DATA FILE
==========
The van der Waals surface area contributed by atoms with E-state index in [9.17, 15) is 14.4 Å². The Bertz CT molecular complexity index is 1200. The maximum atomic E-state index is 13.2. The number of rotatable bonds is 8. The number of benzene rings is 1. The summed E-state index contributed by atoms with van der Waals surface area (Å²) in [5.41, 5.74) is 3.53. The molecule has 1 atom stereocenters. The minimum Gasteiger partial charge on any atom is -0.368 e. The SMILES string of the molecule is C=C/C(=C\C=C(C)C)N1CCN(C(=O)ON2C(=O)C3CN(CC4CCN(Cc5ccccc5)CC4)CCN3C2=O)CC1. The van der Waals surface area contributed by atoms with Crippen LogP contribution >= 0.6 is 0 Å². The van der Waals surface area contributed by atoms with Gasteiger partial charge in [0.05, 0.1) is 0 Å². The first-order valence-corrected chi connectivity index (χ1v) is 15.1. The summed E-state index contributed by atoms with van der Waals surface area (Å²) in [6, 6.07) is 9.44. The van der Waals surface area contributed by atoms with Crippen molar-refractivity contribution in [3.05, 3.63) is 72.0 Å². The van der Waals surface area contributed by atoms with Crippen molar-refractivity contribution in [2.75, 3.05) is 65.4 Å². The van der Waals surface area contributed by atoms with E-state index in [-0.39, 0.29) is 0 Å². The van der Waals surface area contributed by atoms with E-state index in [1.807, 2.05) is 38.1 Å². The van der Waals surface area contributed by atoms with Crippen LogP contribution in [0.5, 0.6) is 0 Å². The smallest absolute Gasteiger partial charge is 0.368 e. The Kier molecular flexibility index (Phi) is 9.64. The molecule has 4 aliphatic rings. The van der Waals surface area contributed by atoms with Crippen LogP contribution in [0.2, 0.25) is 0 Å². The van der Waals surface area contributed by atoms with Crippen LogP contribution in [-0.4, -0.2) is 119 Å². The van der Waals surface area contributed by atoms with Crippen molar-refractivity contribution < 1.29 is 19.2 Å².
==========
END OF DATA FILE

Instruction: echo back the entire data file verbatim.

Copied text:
The van der Waals surface area contributed by atoms with E-state index in [9.17, 15) is 14.4 Å². The Bertz CT molecular complexity index is 1200. The maximum atomic E-state index is 13.2. The number of rotatable bonds is 8. The number of benzene rings is 1. The summed E-state index contributed by atoms with van der Waals surface area (Å²) in [5.41, 5.74) is 3.53. The molecule has 1 atom stereocenters. The minimum Gasteiger partial charge on any atom is -0.368 e. The SMILES string of the molecule is C=C/C(=C\C=C(C)C)N1CCN(C(=O)ON2C(=O)C3CN(CC4CCN(Cc5ccccc5)CC4)CCN3C2=O)CC1. The van der Waals surface area contributed by atoms with Crippen LogP contribution >= 0.6 is 0 Å². The van der Waals surface area contributed by atoms with Gasteiger partial charge in [0.05, 0.1) is 0 Å². The first-order valence-corrected chi connectivity index (χ1v) is 15.1. The summed E-state index contributed by atoms with van der Waals surface area (Å²) in [6, 6.07) is 9.44. The van der Waals surface area contributed by atoms with Crippen molar-refractivity contribution in [3.05, 3.63) is 72.0 Å². The van der Waals surface area contributed by atoms with Crippen molar-refractivity contribution in [2.75, 3.05) is 65.4 Å². The van der Waals surface area contributed by atoms with E-state index in [-0.39, 0.29) is 0 Å². The van der Waals surface area contributed by atoms with E-state index in [1.807, 2.05) is 38.1 Å². The van der Waals surface area contributed by atoms with Crippen LogP contribution in [0.5, 0.6) is 0 Å². The smallest absolute Gasteiger partial charge is 0.368 e. The Kier molecular flexibility index (Phi) is 9.64. The molecule has 4 aliphatic rings. The van der Waals surface area contributed by atoms with Crippen LogP contribution in [0.2, 0.25) is 0 Å². The van der Waals surface area contributed by atoms with Crippen LogP contribution in [-0.4, -0.2) is 119 Å². The van der Waals surface area contributed by atoms with Crippen molar-refractivity contribution < 1.29 is 19.2 Å².